Bridge failure, oil spill get emergency action from Burien City Council


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By Jack Mayne

The Burien City Council on Monday night voted to have the city public works director to hire a company to figure out if a now closed and washed out bridge in the Boulevard Park neighborhood be fixed or torn down and replaced, as well as cleanup of a oil spill on Arbor Lake.

Arbor Lake is located in the far northeast of Burien, and the council approved an emergency hiring of a contractor to clean up the small lake.

The study session of the Council included only four of the seven regular members, with Councilmembers Berkowitz, Tosta and Edgar excused.

Bridge washed out
Washouts and closure of Peter Western Bridge, located at S. 116th Street between Military Road and 24th Ave S. was caused by heavy rainfall. The bridge is not supported by several of its columns and is in imminent danger of collapse and was closed to vehicles and pedestrians.

Burien Public Works Director Maiya Andrews asked and got Council approval to immediately hire a contractor to fix it or to tear it down.

Andrews said there is potential at least some financing of the repair could come from the state because the governor “is very likely to declare an emergency on this and that will allow us to seek federal emergency funds.” She estimated the city might have to pay about 20 percent of the repair cost, or about $1.4 million, and it could be the end of 2018 before a new bridge could be up and ready to handle traffic.

There has been a detour set up, Andrews said, but that is sending people through a five way stop intersection and that the area was backing up traffic “especially in the evening commute.”

She said it is a difficult one to repair because of “access to this bridge is really difficult” and its total collapse is a “real concern.”

Oil spill on lake
Andrews told the Council of the oil spill on Feb. 13 at Arbor Lake in northeast Burien. A consultant is attempting to also find out how much oil was spilled.

Normally, the city would have to get competitive bids, but state law does allow waiving the requirement for competitive bids.

Andrews said testing of the oil found it was not heating oil so probably is motor or hydraulic oil of some sort, and it could have been dumped or spilled into the small lake. She said there is “a good chance” the city won’t be able to find the source of the spill.

The four-member Councilmembers at the study session approved bypassing bids to get the cleanup done.

New City Manager
Burien Administrative Services Manager Angie Chaufty reminded the council it had hired Colin Baenziger Associates of Daytona Beach Shores, Florida, to find candidates for the city manager job vacated when Kamuron Gurol was fired and temporarily filled by Interim City Manager Tony Piasecki. Chaufty asked the Council “to discuss and identify the process they would like to use during the interview process,” adding that April 7 – 8 has been reserved for the interview process.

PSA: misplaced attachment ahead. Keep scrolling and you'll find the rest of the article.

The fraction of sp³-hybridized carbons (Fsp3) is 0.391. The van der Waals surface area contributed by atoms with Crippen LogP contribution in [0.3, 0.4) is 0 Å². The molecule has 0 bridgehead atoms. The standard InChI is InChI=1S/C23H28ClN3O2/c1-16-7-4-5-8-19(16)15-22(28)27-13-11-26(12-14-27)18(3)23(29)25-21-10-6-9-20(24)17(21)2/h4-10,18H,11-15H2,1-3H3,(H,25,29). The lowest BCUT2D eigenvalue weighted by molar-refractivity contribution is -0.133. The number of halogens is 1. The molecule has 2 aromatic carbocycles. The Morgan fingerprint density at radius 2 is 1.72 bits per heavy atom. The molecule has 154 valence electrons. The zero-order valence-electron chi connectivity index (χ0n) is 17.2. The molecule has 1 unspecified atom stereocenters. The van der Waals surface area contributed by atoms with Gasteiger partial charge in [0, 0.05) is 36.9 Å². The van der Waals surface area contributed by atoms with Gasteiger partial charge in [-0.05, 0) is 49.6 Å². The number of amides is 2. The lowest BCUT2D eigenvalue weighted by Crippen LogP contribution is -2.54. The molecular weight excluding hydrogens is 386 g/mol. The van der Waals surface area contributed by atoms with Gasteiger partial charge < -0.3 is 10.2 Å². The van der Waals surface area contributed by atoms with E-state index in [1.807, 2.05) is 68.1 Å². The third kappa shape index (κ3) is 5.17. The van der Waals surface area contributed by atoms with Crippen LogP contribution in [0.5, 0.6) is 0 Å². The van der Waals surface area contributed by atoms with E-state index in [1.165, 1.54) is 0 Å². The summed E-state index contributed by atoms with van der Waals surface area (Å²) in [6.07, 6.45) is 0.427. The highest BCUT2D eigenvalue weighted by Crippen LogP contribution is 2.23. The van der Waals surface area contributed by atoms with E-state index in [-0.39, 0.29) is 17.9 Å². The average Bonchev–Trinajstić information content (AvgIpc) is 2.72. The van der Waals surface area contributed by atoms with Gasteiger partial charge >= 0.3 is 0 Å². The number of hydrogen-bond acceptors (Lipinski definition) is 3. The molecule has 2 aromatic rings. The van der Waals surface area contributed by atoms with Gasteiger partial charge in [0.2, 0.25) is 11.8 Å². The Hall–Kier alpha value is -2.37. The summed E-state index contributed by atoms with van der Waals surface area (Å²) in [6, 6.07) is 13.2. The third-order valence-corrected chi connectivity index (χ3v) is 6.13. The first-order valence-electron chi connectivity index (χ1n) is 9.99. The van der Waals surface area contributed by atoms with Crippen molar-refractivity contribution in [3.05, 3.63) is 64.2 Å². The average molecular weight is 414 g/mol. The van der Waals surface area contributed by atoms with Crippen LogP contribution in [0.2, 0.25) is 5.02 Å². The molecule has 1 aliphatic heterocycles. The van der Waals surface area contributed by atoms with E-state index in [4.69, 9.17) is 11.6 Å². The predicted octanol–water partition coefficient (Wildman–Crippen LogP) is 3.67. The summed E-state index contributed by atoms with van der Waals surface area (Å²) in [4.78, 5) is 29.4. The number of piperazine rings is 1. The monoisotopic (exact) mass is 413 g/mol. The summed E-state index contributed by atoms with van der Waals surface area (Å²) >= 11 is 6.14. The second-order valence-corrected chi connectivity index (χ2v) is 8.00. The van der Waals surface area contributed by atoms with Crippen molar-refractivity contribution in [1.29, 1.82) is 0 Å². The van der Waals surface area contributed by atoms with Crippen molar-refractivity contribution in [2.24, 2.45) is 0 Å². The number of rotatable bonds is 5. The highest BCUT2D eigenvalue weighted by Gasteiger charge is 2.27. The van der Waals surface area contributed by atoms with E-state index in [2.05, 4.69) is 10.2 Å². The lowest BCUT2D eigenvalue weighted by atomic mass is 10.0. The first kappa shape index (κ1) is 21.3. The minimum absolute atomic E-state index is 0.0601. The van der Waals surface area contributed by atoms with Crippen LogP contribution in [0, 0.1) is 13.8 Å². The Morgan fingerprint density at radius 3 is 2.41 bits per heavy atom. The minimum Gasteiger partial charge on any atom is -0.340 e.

Baenziger said it would be difficult to find a perfect candidate but that the best would have experience as a city manager in the state and one who stays in a position for an extended time.

Mayor Lucy Krakowiak suggested each member have 20 minutes to interview candidates privately, and Baenziger agreed that was an appropriate amount of time and he said he thought through vetting of aspirants for the job would result in four or five candidates for members to interview.

Council also agreed that Piasecki should also interview the city manager candidates.

The Council schedule for finding the new city manager provides that by March 20, Baenziger and Associates will forward to the Burien Council candidate resumes, introductions, reference check results, and background and media archives check.

Then, by March 27, the Burien Council will select candidates for interviews, with finalist interviews on April 7 and 8.

The Council study session also interviewed applicants for appointment to the Business and Economic Development Partnership (BEDP) advisory board and the Arts Commission. Final decisions will be make on those appointments at a meeting in March.

The Council also approved 4 – 0 the “refreshed” and updated logo (read that story here).

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Comments

2 Responses to “Bridge failure, oil spill get emergency action from Burien City Council”
    • Sophia says:

      Agree with tripC. Burien residents and constituents still have not received any clarification on why Mr. Gurol was dismissed.

      As an addendum, the recommendation that a desirable candidate to fill his vacancy would be one who “stays in the position for an extended time”, isn’t that what Mr. Gurol committed to do? The matter was taken out of his hands. What value does such a commitment have when the Burien City Council has such a history of prematurely dismissing its officials, for no perceivable cause? Mr. Gurol is not the first casualty of BCC’s arbitrary and imperious style of governance.

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